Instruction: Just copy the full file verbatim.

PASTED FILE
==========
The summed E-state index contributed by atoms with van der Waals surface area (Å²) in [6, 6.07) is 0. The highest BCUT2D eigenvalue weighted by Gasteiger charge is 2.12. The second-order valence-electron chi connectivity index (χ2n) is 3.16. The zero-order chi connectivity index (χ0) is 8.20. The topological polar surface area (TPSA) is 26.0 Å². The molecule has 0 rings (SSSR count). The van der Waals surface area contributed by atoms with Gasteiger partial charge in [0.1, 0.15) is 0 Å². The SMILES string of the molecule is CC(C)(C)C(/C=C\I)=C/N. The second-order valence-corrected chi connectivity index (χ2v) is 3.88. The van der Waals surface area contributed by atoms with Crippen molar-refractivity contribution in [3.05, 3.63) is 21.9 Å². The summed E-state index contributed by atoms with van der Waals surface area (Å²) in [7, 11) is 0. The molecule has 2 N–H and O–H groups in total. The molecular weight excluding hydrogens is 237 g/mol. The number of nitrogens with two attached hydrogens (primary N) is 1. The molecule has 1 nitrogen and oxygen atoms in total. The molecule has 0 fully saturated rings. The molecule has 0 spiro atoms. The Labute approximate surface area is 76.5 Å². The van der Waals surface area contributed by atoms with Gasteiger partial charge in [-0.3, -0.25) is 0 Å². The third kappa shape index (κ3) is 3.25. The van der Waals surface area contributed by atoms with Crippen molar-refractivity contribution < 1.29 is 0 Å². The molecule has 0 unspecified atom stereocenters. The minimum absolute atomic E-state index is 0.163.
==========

The summed E-state index contributed by atoms with van der Waals surface area (Å²) in [6, 6.07) is 0. The highest BCUT2D eigenvalue weighted by Gasteiger charge is 2.12. The second-order valence-electron chi connectivity index (χ2n) is 3.16. The zero-order chi connectivity index (χ0) is 8.20. The topological polar surface area (TPSA) is 26.0 Å². The molecule has 0 rings (SSSR count). The van der Waals surface area contributed by atoms with Gasteiger partial charge in [0.1, 0.15) is 0 Å². The SMILES string of the molecule is CC(C)(C)C(/C=C\I)=C/N. The second-order valence-corrected chi connectivity index (χ2v) is 3.88. The van der Waals surface area contributed by atoms with Crippen molar-refractivity contribution in [3.05, 3.63) is 21.9 Å². The summed E-state index contributed by atoms with van der Waals surface area (Å²) in [7, 11) is 0. The molecule has 2 N–H and O–H groups in total. The molecular weight excluding hydrogens is 237 g/mol. The number of nitrogens with two attached hydrogens (primary N) is 1. The molecule has 1 nitrogen and oxygen atoms in total. The molecule has 0 fully saturated rings. The molecule has 0 spiro atoms. The Labute approximate surface area is 76.5 Å². The van der Waals surface area contributed by atoms with Gasteiger partial charge in [-0.3, -0.25) is 0 Å². The third kappa shape index (κ3) is 3.25. The van der Waals surface area contributed by atoms with Crippen molar-refractivity contribution < 1.29 is 0 Å². The molecule has 0 unspecified atom stereocenters. The minimum absolute atomic E-state index is 0.163.